Boomkat Product Review:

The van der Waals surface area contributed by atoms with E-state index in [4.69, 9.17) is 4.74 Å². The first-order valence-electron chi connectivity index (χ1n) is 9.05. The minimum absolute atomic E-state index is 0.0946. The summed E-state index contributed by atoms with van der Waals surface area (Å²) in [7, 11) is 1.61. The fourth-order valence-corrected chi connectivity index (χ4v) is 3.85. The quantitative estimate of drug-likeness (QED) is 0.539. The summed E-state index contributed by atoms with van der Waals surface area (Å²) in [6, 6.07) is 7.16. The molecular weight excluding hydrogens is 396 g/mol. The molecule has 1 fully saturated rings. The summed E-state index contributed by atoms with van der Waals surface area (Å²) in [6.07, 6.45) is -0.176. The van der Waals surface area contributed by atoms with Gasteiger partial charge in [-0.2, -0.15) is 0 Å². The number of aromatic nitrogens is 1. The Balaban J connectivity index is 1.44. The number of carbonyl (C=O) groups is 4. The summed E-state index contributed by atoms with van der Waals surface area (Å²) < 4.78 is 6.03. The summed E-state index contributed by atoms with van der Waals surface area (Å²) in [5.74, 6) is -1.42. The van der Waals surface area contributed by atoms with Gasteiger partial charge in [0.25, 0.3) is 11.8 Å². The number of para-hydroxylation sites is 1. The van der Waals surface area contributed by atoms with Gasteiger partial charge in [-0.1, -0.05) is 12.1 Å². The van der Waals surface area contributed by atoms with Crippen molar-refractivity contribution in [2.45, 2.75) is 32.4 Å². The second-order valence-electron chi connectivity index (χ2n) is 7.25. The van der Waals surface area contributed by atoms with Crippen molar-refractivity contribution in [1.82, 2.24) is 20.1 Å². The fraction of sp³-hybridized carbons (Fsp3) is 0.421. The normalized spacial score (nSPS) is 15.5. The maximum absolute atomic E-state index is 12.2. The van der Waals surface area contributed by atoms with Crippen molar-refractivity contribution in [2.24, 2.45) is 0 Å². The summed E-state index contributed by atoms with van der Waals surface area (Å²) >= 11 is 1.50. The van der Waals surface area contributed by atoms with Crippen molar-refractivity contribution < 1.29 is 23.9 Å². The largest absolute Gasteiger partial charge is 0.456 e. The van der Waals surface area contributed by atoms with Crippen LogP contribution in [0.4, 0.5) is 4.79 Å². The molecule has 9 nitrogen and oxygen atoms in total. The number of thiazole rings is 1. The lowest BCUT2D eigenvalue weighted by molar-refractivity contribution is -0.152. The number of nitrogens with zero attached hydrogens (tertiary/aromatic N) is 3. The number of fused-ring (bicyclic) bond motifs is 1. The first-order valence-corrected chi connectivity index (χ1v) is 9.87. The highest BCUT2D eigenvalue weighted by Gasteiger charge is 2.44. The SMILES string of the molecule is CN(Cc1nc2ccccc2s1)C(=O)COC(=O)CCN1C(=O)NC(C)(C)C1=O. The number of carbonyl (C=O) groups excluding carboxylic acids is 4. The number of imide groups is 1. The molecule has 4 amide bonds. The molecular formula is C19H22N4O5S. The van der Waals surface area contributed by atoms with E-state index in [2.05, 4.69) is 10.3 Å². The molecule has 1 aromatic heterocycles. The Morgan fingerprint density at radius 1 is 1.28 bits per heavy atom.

"There have been numerous recordings of Terry Riley's In C. Written for any number of performers, playing any instruments, and with its loose, semi-improvised score, the range of approaches to the piece since it was first composed in 1964 has been one of its defining features. You can recognise the family resemblance between many of the varied recordings, but some have definitely been rather odd-looking - all-piano or all-flute versions, Chinese film orchestra, noise rock, etc. It's hard to think of a musical genre that hasn't weighed in with its own take on the piece. The idea behind the Invisible Polytechnic's scoring of the piece was to offer a counterpoint to that on the original LP by the composer's ensemble in 1968. Riley used only woodwind, brass and percussion, and the record as a whole is very bright, percussive, zippy. This is partly a result of the faster tempo he takes it at (Riley didn't specify the tempo or the instrumentation), and partly due to the timbres used. Invisible Polytechnic wanted to have a "much more rounded, rich, autumnal sound": "This came from using the viola, the hurdy gurdy, the bass strings of a harp, the bamboo flute and the bassoon. As most of the instruments were in the midrange, it opened up perceptual space for the remainder. The idea was to combine instruments from different traditions (classical, Western folk, early music, world) in a way that didn't proclaim the intention to be a FUSION PROJECT." The other variation between this recording and others is the frequent use of augmentation of the rhythms. Augmenting a rhythm means playing it at half-speed (or quarter-, eighth-, etc.). There are quite a few figures played at sixteenth speed. This adds a lot of musical tension, creating pedal points that allow what is happening above to take on a different hue. This contributes to the feel of this record, which is definitely quite a mellow version of the piece, compared with some of the other recordings. It concludes with a field recording of the space of the original site of performance in November 1964, the San Francisco Tape Music Center, which is now a yoga studio. "